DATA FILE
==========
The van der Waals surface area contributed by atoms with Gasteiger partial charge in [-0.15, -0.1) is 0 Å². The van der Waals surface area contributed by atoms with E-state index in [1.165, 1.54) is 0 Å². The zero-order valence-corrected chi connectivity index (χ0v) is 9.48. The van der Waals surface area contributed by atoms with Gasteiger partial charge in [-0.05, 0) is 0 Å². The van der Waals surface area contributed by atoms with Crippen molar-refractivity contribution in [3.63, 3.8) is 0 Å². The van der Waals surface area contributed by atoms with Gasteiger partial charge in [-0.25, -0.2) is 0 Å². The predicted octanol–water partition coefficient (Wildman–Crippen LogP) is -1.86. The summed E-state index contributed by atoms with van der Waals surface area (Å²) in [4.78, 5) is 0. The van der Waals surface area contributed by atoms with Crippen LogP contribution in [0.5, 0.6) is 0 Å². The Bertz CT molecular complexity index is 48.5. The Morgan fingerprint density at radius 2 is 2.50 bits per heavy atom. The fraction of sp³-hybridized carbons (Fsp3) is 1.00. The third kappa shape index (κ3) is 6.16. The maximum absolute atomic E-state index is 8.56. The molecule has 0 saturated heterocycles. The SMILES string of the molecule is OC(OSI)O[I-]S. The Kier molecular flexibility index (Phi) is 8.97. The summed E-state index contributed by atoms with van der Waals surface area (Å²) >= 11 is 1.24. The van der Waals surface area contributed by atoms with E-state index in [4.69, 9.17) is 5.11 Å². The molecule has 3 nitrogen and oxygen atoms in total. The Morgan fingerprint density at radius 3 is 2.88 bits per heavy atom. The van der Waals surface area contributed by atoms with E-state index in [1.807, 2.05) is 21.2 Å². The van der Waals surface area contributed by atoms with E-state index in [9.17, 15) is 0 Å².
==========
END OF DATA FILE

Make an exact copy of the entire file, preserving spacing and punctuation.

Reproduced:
The van der Waals surface area contributed by atoms with Gasteiger partial charge in [-0.15, -0.1) is 0 Å². The van der Waals surface area contributed by atoms with E-state index in [1.165, 1.54) is 0 Å². The zero-order valence-corrected chi connectivity index (χ0v) is 9.48. The van der Waals surface area contributed by atoms with Gasteiger partial charge in [-0.05, 0) is 0 Å². The van der Waals surface area contributed by atoms with Crippen molar-refractivity contribution in [3.63, 3.8) is 0 Å². The van der Waals surface area contributed by atoms with Gasteiger partial charge in [-0.25, -0.2) is 0 Å². The predicted octanol–water partition coefficient (Wildman–Crippen LogP) is -1.86. The summed E-state index contributed by atoms with van der Waals surface area (Å²) in [4.78, 5) is 0. The van der Waals surface area contributed by atoms with Crippen LogP contribution in [0.5, 0.6) is 0 Å². The Bertz CT molecular complexity index is 48.5. The Morgan fingerprint density at radius 2 is 2.50 bits per heavy atom. The fraction of sp³-hybridized carbons (Fsp3) is 1.00. The third kappa shape index (κ3) is 6.16. The maximum absolute atomic E-state index is 8.56. The molecule has 0 saturated heterocycles. The SMILES string of the molecule is OC(OSI)O[I-]S. The Kier molecular flexibility index (Phi) is 8.97. The summed E-state index contributed by atoms with van der Waals surface area (Å²) >= 11 is 1.24. The van der Waals surface area contributed by atoms with E-state index in [4.69, 9.17) is 5.11 Å². The molecule has 3 nitrogen and oxygen atoms in total. The Morgan fingerprint density at radius 3 is 2.88 bits per heavy atom. The van der Waals surface area contributed by atoms with E-state index in [1.807, 2.05) is 21.2 Å². The van der Waals surface area contributed by atoms with E-state index in [9.17, 15) is 0 Å².